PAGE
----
Bates argues that we should reverse his conviction and remand his case for a new trial because comments blurted out during voir dire in the presence of already impaneled jurors made it impossible for any of those jurors to serve impartially. Bates bases his argument on assertions that the procedures followed by the district court not only failed to cure the problem but made it worse.
The trial Bates now challenges as tainted by a biased jury was his second for the same offense; his first ended on March 26, 1987, in a mistrial when the jury was unable to return a unanimous verdict. On May 18, 1987, jury selection began for the second trial and a jury was impaneled, but for medical reasons the trial date was continued until June 8th. During the interim period, long-scheduled vacations and the death of a family member excused three of the impaneled jurors from serving, necessitating the selection of two additional jurors, one to serve on the jury and one to serve as an alternate. In the course of the voir dire process to select these additional jurors the complication arose that leads to this aspect of Bates' appeal.
The district court conducted the voir dire of the prospective jurors in the presence of the ten impaneled jurors who were seated in the jury box. The court began by providing the prospective jurors with background information about the case and introductions to the participants. Then the following exchange took place:
The Court: Any of you ever read, hear, see anything about this case? Have any sort of knowledge about it at all?
Mr. Buck: The last trial, I read about it. The Court: All right. You read a newspaper article. Wait a minute, now. Let me ask a question of you.
Mr. Buck, still in the presence of the impaneled jurors, then made a narrative statement not contained in the record. The court then conducted further voir dire of Buck, on the record, in chambers during which Buck informed the court that he had read two newspaper reports and seen television coverage concerning the case and recalled from these reports that the first trial ended in a mistrial and that the number of counts had been reduced for the second trial. The Assistant United States Attorney then challenged Buck for cause "[b]ecause of the — his knowledge of the dismissal of the two other counts that existed. He may misinterpret that as the defendant was not guilty." Over Bates' objection, the court excused Buck for cause.
At the time jury selection began for the second trial, the United States Attorney made a motion to dismiss Counts II, IV and VI of the indictment and to proceed on Counts I, III and V (renumbered I, II and III).
Once Buck was excused for cause, on the government's motion that he would be prejudiced on behalf of Bates, Bates took the position that the opposite would instead be true, that the jurors who heard Buck's comments would be prejudiced against Bates because they would assume that Bates was found guilty at the first trial but for procedural reasons was granted a new trial. On this basis, Bates moved for a mistrial.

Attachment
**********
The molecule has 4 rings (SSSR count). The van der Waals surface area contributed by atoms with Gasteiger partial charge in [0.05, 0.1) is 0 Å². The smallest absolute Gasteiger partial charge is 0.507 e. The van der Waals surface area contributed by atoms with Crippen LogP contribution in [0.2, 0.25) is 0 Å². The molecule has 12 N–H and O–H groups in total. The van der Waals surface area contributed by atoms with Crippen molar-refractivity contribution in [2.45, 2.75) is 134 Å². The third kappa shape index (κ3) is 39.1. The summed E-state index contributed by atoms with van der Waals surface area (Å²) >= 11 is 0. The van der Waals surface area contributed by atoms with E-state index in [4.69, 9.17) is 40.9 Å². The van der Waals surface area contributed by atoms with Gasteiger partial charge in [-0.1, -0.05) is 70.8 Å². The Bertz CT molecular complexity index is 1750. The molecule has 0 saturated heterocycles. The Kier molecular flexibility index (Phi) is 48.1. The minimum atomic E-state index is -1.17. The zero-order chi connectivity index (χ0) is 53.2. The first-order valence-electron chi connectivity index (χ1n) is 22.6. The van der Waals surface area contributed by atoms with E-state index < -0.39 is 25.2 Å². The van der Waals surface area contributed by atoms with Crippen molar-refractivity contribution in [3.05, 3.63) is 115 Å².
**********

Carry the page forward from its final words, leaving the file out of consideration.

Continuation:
The judge denied the motion for a mistrial and instead conducted an individual voir dire of each impaneled and prospective juror to determine if he or she had heard what Buck said, and, if so, whether it would affect his or her consideration of the case. Only four of the jurors, all of whom were eventually impaneled, heard anything Buck said and all four indicated that they would try the case only on the evidence presented in the courtroom.
THE COURT: Did you hear what Buck said?
MR. JONES: Just vaguely.
THE COURT: Could you repeat to me what he said?
MR. JONES: Something about he saw Mr. — the gentleman being —
THE COURT: Mr. Bates.
MR. JONES: The gentleman being escorted.
THE COURT: What else do you remember hearing Mr. Buck say?
MR. JONES: That's about it. (TR. at 26).
THE COURT: Did you hear what he [Buck] answered?
MR. JEHLE: He said that he had read something about it and they had dismissed two previous charges, something. I wasn't paying a lot of attention what they were talking about.
THE COURT: Can you repeat anything else he said?
MR. JEHLE: No. (TR. at 30).
THE COURT: Did you hear what Lawrence Buck, the alternate juror that I excused, said about having read, seen or heard something about this case?
MS. OSBORNE: I heard a little bit, but nothing.
THE COURT: Tell — repeat precisely as you can what you remember he said.
MS. OSBORNE: He said, "I saw them putting him in a car," and something about another trial. That's all I heard him say.
THE COURT: That's everything you heard that he said?
MS. OSBORNE: Yes. I assumed maybe he was confused and was talking about another trial is what I took it as. (TR. at 36).
THE COURT: Did you hear what Mr. Buck said?
MR. MORR: He said he read something in the —
THE COURT: Tell me as near as you can exactly what you heard Buck say.
MR. MORR: I remember him saying that he — I don't remember if it was seeing it on TV or whether it was a newspaper. He showed a picture, I think it showed a picture of him taking away or something. That's about all.
THE COURT: Is that the whole of what you remember Mr. Buck saying?
MR. MORR: Yeah. (Tr. at 40).
The following colloquy is representative of the type of inquiry the court made into the potentially prejudiced juror's ability to serve impartially:
THE COURT: Would you be able to put out of your mind what [Buck] said?